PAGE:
Most of us are social creatures who enjoy the company of others. The concept of coming together to solve a common goal isn’t necessarily displaced by the concept of remote or distributed, but it can be trickier. There are opportunities for asynchronous communication, increased productivity through "flow" or uninterrupted time, and reduced travel and asset management costs. On the other hand, there are the challenges of equitable access, ensuring adequate resources and tooling as well as the need to address social isolation and the issue of trust. What seems to be happening more and more though is the shift away from a hierarchical structure to a more neural one with teams becoming smaller, more agile and cross-functional, as suggested by the May 2020 McKinsey Report. Mullenweg’s five stages of remote working suggest that those teams that have moved beyond trying to replicate the office model to be remote-first and truly asynchronous are edging closer to Nirvana, a state where distributed teams would consistently perform better than any in-person team. At this point, the creativity, energy, health and productivity of the team are at their peak with individuals performing at their highest level.
“Intelligent automation means so much more for us than an efficiency tool,” says Davison. “We are building an entirely new technical competency into our business, so that it becomes part of our DNA. This not only changes operational execution but, importantly, changes the management mindset about the art of the possible and strategic decision-making.” The automated renewal process is another area where Blue Prism has been deployed. With the support of Blue Prism’s partner, IT and automation consultancy T-Tech, the First Central team can check for accuracy the issue of more than 3,000 renewal invitations daily in just two hours. The new process verifies each renewal notice, removing the need for costly, time-intensive manual work downstream to correct anomalies and reduce the risk of a regulatory incident. Along with driving operational efficiencies, Davison believes RPA also boosts business confidence. “Risk mitigation is a lot more intangible, but can measure the cost of distraction and can measure our effectiveness from a robotics perspective,” he says. Davison’s team has established a robotics capability for the business capability. “It is not my job to close down operational risk,” he says.
The typed-language lovers are smart and they write good code, but if you think your code is good enough to run smoothly without the extra information about the data types for each variable, well, Python is ready for you. The computer can figure out the type of the data when you store it in a variable. Why make extra work for yourself? Note that this freewheeling approach may be changing, albeit slowly. The Python documentation announces that the Python runtime does not enforce function and variable type annotations but they can still be used. Perhaps in time adding types will become the dominant way to program in the language, but for now it’s all your choice. ... If you’re writing software to work with data, there’s a good chance you’ll want to use Python. The simple syntax has hooked many scientists, and the language has found a strong following in the labs around the country. Now that data science is taking hold in all layers of the business world, Python is following. One of the best inventions for creating and sharing interactive documents, the Jupyter Notebook, began with the Python community before embracing other languages.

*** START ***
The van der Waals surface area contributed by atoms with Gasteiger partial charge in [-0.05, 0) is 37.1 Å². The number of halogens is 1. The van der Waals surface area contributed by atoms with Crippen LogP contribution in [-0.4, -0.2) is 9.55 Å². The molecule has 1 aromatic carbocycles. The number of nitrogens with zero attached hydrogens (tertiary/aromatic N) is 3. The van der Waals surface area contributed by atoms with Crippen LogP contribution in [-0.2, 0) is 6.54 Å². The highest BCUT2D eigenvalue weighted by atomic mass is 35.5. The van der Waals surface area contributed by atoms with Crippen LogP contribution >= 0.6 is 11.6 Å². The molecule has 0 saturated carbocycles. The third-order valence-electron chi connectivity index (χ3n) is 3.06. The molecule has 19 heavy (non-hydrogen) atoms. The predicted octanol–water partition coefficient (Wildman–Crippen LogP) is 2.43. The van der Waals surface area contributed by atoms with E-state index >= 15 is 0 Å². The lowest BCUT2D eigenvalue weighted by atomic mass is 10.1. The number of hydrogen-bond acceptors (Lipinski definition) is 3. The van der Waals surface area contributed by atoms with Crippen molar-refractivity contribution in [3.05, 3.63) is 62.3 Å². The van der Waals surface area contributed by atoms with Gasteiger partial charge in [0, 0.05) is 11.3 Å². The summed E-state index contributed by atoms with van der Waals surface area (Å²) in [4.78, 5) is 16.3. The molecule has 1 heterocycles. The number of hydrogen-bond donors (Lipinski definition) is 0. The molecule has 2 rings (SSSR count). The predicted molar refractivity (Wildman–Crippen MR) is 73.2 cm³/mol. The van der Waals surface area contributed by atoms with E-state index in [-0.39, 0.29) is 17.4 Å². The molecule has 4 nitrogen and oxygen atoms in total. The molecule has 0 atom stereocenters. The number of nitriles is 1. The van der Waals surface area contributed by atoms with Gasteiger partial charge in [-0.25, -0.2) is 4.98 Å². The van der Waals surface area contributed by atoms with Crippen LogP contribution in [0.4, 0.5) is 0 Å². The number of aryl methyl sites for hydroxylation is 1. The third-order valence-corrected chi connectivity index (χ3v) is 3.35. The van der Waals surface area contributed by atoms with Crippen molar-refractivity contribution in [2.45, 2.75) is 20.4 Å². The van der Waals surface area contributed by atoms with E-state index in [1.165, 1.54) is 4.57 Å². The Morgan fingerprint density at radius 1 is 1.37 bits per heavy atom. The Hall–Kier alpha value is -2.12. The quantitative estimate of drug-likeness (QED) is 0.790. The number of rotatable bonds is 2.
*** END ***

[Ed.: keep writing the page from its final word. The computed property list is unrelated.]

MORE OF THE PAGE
The research is a continuation of Forescout's exploration of TCP/IP stacks. In June, Forescout revealed the so-called Ripple20 flaws in a single but widely used TCP/IP stack made by an Ohio-based company, Treck. This time around, Forescout broadened its research into more types of TCP/IP stacks. The stacks enable basic network communication. Software developers don't develop their own but instead use off-the-shelf open-source stacks in their products or forks of those projects. "We discovered...33 vulnerabilities in four of seven [TCP/IP] stacks that we analyzed," Costante says. The flaws were found in uIP, FNET, PicoTCP and Nut/Net. Forescout also examined IwIP, CycloneTCP and uC/TCP-IP but didn't find any of the most common coding errors. But Forescout says it doesn't mean those TCP/IP stacks are necessarily free of problems. Many of the issues are centered around Domain Name System functionality. "We find that the DNS, TCP and IP sub-stacks are the most often vulnerable," Forescout says in its report. "DNS, in particular, seems to be vulnerable because of its complexity." Brad Ree, who is CTO of the consultancy ioXt and board member at the ioXt Alliance, says it is concerning to see the IPv6 vulnerabilities in Forescout's findings.
The Kali Linux distribution, designed specifically for penetration testing and digital forensics, is still offered free of charge. Under her leadership OffSec has formed a dedicated Kali team and made quarterly releases since January 2019, which has received positive reviews from the community. “Kali and other projects like Exploit Database, the largest collection of exploits and vulnerabilities on the internet, keep us uniquely in tune with the needs of the security community and continue to inform our company direction,” she explained. But the thing she’s most proud of is that OffSec has become a company with a clear set of well-defined core company values: family, passion, integrity, community and innovation. “We live by these values as we scale, hire and operate. As a CEO, I found my own style through the support of our team members: have the courage to be authentic and vulnerable. We have cultivated an environment to embrace and practice a growth mindset, build vulnerability-based trust, and empower and enable our team to do their best. My job as CEO is about how to make our people happier in ways I or OffSec can influence.”
Quote for the day:
"Success consists of going from failure to failure without loss of enthusiasm." -- Winston Churchill